Th Merriam-Webster Dictionary says essentially the same thing, “…a movement or system of thought advocating natural religion…”

    So whether you say the Declaration used a Christian argument or a deist argument, either way its still a religious argument.

  245. November 19th, 2010 at 13:58 | #245

    Mark :
    bman: “Are you saying the argument used in the Declaration is not a religious argument but a Christian argument?”
    Not at all. It is an example of a deist argument, which could just as easily be pastafarian.

    Funny, the spaghetti monster and deism are both examples of religions (although the former is more of a mockery of religion).

    Bman’s point stands.

  246. Sean
    November 19th, 2010 at 15:06 | #246

    OnLawn, you continue to be the poster child for ignorance, at least on this topic. You remain a useful foil for people like me to correct you, and therefore further move the dialog toward marriage equality. For that, I thank you.

    Lack of respect is not hatred. Consult a dictionary if you are unsure what words mean. I have already assumed after many of your posts that English is not your first language. If this is the case, I applaud your command of English as a second language.

    “No ignorance involved in removing the Judges from Ohio.”

    No judges were removed from Ohio that I know of.

    “Where is the harm? Another example of rhetoric gone overboard…”

    Gay couples are harmed because they are denied an opportunity to legally cement their relationship, and publicly express society’s highest commitment: marriage. They are denied nearly 1,500 federal and state rights and benefits when they can’t get married. The ongoing crusade against same-sex marriage helps perpetuate as reasonable, homophobia and Straight Supremacy.

    The children of gay couples are rendered less secure in their lives because they are being raised by an unmarried couple. Research shows, according to NOM’s Maggie Gallagher, that children do better when raised by married parents. Common sense (if you have it) would suggest that children are better off when the two people raising them have to stay together.

    You repeat endlessly that civil unions are marriage, when they’re not. You keep insisting they are a reasonable alternative even after it has been pointed out a number of times that they are legally impermissible. You keep explaining what marriage is, in your mind, without explaining how your concept of marriage is compromised when same-sex couples marry. You are a sadly broken record.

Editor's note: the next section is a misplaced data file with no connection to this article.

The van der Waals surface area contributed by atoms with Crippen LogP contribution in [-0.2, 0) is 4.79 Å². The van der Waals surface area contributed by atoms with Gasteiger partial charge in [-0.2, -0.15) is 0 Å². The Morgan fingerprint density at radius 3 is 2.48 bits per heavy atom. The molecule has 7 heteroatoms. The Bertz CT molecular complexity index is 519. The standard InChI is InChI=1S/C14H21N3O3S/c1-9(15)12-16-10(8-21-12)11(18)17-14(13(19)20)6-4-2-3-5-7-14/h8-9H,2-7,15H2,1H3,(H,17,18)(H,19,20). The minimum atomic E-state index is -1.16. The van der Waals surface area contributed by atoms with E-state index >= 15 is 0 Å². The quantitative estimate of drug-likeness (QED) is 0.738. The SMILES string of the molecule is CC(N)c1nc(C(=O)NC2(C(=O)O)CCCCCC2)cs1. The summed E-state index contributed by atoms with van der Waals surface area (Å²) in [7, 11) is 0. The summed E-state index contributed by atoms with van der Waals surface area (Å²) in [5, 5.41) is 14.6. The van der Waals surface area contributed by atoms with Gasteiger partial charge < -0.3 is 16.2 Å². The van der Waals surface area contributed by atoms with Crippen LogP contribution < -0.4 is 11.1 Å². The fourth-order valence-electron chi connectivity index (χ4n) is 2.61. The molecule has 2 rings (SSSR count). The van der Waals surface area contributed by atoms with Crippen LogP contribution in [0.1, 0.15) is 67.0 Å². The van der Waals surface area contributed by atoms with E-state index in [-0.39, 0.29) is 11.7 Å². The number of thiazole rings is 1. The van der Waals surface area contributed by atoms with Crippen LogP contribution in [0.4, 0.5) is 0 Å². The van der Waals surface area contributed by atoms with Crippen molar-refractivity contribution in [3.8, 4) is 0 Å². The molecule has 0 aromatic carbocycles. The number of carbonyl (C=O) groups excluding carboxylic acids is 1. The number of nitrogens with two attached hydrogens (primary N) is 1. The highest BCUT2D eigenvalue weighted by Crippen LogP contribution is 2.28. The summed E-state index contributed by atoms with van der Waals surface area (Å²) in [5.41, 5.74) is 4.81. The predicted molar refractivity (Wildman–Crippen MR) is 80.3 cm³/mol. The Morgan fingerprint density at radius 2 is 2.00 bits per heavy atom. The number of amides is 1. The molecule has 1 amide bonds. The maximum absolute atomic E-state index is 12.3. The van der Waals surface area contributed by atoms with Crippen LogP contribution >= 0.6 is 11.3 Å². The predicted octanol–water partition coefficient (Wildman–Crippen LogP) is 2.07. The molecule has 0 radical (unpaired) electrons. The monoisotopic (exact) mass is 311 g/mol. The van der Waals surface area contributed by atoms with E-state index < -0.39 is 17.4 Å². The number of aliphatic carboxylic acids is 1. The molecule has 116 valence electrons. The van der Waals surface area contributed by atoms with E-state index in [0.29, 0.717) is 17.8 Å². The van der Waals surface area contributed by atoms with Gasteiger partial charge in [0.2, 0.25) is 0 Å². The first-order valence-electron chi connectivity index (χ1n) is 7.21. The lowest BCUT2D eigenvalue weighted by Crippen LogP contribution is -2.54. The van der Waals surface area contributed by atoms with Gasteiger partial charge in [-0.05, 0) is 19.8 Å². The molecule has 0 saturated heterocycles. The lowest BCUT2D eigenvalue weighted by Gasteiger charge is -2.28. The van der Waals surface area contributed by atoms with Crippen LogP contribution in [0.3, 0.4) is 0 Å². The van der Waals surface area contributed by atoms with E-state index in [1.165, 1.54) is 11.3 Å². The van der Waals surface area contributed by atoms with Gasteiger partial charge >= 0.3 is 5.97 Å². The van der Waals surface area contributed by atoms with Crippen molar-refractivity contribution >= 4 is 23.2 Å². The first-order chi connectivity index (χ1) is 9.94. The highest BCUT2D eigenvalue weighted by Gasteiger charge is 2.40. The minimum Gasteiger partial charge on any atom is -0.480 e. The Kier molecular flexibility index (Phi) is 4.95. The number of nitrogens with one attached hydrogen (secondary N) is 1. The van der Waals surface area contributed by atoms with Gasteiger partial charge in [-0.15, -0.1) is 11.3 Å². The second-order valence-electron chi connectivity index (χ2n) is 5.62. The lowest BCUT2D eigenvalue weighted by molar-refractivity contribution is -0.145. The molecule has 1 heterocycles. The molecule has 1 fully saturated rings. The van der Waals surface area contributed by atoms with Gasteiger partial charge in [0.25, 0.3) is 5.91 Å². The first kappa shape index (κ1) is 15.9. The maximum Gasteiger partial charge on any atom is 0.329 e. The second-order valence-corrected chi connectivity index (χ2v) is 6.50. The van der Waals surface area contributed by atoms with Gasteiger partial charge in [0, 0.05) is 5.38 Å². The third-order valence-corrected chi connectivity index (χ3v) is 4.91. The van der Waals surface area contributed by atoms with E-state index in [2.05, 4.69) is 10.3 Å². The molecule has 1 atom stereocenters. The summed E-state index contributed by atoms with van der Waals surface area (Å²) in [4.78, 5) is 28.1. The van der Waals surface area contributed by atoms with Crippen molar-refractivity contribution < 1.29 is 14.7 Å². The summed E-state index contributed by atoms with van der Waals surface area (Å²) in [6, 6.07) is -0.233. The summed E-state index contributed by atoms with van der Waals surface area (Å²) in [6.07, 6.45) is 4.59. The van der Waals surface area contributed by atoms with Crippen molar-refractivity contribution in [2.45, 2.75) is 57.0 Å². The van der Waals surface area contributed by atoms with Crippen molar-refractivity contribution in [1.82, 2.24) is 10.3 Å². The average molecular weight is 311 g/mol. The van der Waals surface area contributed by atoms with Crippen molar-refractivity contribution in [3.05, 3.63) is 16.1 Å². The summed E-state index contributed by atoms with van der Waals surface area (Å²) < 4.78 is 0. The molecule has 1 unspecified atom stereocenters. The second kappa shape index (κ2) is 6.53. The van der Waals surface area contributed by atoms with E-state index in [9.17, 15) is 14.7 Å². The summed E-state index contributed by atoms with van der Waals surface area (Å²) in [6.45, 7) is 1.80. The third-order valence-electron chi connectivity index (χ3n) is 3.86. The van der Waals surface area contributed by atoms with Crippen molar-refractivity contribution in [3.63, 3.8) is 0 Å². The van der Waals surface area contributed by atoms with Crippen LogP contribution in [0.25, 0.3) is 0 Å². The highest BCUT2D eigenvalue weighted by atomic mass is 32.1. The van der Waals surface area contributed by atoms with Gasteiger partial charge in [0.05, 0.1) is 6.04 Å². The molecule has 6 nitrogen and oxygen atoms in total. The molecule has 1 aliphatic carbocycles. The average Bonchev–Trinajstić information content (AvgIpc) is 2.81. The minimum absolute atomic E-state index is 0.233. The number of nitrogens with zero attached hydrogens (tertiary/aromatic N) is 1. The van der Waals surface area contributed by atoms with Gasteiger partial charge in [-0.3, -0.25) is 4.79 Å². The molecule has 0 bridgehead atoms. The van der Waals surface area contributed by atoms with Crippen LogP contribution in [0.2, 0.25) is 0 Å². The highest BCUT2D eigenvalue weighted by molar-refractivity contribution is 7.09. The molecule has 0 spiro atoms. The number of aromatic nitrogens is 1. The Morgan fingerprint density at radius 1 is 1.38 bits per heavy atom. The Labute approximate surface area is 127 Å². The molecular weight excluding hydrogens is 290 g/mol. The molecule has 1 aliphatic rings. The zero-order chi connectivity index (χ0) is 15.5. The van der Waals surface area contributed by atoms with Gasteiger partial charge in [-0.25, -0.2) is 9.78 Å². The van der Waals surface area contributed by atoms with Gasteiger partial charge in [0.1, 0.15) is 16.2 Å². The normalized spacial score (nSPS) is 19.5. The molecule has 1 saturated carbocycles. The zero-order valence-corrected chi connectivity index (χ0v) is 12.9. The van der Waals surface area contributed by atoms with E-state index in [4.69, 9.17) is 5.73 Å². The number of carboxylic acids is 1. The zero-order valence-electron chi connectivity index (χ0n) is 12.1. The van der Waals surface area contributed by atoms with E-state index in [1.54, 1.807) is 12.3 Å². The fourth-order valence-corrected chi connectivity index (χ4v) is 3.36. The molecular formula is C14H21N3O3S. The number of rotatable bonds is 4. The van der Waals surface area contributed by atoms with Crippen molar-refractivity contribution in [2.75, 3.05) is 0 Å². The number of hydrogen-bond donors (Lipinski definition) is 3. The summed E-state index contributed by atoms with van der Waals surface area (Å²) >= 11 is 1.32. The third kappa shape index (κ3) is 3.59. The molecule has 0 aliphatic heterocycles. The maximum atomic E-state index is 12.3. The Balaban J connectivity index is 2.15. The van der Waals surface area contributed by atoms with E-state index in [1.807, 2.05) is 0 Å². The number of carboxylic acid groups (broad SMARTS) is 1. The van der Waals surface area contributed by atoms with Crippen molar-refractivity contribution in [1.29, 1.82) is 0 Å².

“We have used facts and logic”

    Where? When? I’d love to see them! You haven’t even addressed why same-sex must be prohibited, from what I’ve read, so any facts and logic you think you’ve used aren’t even in the ball park.

    The smiley faces make you look childish. Among other things. Feel free to keep using them.

    “Sean, to be honest, in my estimation you are little less than a con-artist, hoping to cover up a number of dishonest sayings with poorly veiled incredulity and threats.”

    I realize you are left to attack me, lacking a credible defense against my arguments. Call me a con-artist, if that helps you channel your frustration.

    “Sean’s dishonesty”

    Put up or shut up. Where have I been dishonest?

    The voters of Iowa who prevailed in the judges retention vote were motivated by revenge. They didn’t like the court decision rendered on same-sex marriage. They haven’t read Iowa’s constitution, nor case law regarding equal protection. They didn’t read the actual Varnum decision. Yet, like some biblical story of an angry mob spurred on by Satan (NOM?), they “stoned” three judges to vent their rage. Three fine judges fired, for doing their jobs.